Radioactive dating technology
This predictability allows the relative abundances of related nuclides to be used as a clock to measure the time from the incorporation of the original nuclides into a material to the present.
The basic equation of radiometric dating requires that neither the parent nuclide nor the daughter product can enter or leave the material after its formation.
and is now the principal source of information about the absolute age of rocks and other geological features, including the age of fossilized life forms or the age of the Earth itself, and can also be used to date a wide range of natural and man-made materials.
Together with stratigraphic principles, radiometric dating methods are used in geochronology to establish the geologic time scale.
Radiometric dating, radioactive dating or radioisotope dating is a technique which is used to date materials such as rocks or carbon, in which trace radioactive impurities were selectively incorporated when they were formed.
The method compares the abundance of a naturally occurring radioactive isotope within the material to the abundance of its decay products, which form at a known constant rate of decay.
Finally, correlation between different isotopic dating methods may be required to confirm the age of a sample.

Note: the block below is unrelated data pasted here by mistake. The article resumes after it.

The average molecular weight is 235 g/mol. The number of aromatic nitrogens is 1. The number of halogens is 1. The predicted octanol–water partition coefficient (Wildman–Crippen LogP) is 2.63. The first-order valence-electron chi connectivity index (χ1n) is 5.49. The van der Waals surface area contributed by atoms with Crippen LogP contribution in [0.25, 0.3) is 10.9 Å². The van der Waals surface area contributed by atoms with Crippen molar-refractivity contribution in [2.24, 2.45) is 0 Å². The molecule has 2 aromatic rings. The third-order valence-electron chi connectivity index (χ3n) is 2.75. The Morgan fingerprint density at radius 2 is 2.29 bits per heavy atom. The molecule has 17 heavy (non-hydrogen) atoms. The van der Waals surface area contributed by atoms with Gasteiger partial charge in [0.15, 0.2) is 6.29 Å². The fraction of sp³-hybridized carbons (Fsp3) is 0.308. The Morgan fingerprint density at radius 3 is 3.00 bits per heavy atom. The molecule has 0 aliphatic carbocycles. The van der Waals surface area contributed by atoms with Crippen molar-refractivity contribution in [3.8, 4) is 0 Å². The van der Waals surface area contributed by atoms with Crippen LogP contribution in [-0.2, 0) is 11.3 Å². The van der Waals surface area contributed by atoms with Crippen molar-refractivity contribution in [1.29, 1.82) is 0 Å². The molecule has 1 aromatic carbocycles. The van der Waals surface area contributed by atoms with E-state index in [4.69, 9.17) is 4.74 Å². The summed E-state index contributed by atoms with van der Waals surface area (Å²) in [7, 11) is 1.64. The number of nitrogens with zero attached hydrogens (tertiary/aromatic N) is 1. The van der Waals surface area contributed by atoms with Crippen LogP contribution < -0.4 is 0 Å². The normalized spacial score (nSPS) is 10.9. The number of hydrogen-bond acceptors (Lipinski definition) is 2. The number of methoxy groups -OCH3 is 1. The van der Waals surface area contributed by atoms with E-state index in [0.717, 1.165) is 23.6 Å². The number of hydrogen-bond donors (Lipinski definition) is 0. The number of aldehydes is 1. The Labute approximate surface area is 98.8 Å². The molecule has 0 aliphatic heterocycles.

This transformation may be accomplished in a number of different ways, including alpha decay (emission of alpha particles) and beta decay (electron emission, positron emission, or electron capture).
A process for determining the age of an object by measuring the amount of a given radioactive material it contains.
If one knows how much of this radioactive material was present initially in the object (by determining how much of the material has decayed), and one knows the half-life of the material, one can deduce the age of the object.
The possible confounding effects of contamination of parent and daughter isotopes have to be considered, as do the effects of any loss or gain of such isotopes since the sample was created.
It is therefore essential to have as much information as possible about the material being dated and to check for possible signs of alteration.